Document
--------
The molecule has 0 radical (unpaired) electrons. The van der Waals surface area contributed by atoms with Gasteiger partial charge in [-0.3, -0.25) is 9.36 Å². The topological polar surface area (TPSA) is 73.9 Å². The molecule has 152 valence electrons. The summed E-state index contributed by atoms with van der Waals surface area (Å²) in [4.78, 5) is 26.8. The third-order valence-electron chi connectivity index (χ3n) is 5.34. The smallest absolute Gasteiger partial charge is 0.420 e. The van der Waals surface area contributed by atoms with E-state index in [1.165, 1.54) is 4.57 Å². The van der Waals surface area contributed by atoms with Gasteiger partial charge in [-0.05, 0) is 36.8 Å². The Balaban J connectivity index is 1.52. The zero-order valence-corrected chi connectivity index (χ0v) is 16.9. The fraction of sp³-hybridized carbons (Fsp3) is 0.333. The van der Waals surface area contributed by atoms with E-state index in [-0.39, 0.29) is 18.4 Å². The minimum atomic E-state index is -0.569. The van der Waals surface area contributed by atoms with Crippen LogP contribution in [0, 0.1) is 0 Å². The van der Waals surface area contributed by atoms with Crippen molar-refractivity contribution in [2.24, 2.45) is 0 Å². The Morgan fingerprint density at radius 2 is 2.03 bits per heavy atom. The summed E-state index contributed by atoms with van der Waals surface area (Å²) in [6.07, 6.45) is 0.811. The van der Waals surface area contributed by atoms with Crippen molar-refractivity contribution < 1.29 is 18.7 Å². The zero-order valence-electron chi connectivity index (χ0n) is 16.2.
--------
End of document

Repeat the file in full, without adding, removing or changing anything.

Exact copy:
The molecule has 0 radical (unpaired) electrons. The van der Waals surface area contributed by atoms with Gasteiger partial charge in [-0.3, -0.25) is 9.36 Å². The topological polar surface area (TPSA) is 73.9 Å². The molecule has 152 valence electrons. The summed E-state index contributed by atoms with van der Waals surface area (Å²) in [4.78, 5) is 26.8. The third-order valence-electron chi connectivity index (χ3n) is 5.34. The smallest absolute Gasteiger partial charge is 0.420 e. The van der Waals surface area contributed by atoms with E-state index in [1.165, 1.54) is 4.57 Å². The van der Waals surface area contributed by atoms with Gasteiger partial charge in [-0.05, 0) is 36.8 Å². The Balaban J connectivity index is 1.52. The zero-order valence-corrected chi connectivity index (χ0v) is 16.9. The fraction of sp³-hybridized carbons (Fsp3) is 0.333. The van der Waals surface area contributed by atoms with E-state index in [-0.39, 0.29) is 18.4 Å². The minimum atomic E-state index is -0.569. The van der Waals surface area contributed by atoms with Crippen LogP contribution in [0, 0.1) is 0 Å². The van der Waals surface area contributed by atoms with Crippen molar-refractivity contribution in [2.24, 2.45) is 0 Å². The Morgan fingerprint density at radius 2 is 2.03 bits per heavy atom. The summed E-state index contributed by atoms with van der Waals surface area (Å²) in [6.07, 6.45) is 0.811. The van der Waals surface area contributed by atoms with Crippen molar-refractivity contribution < 1.29 is 18.7 Å². The zero-order valence-electron chi connectivity index (χ0n) is 16.2.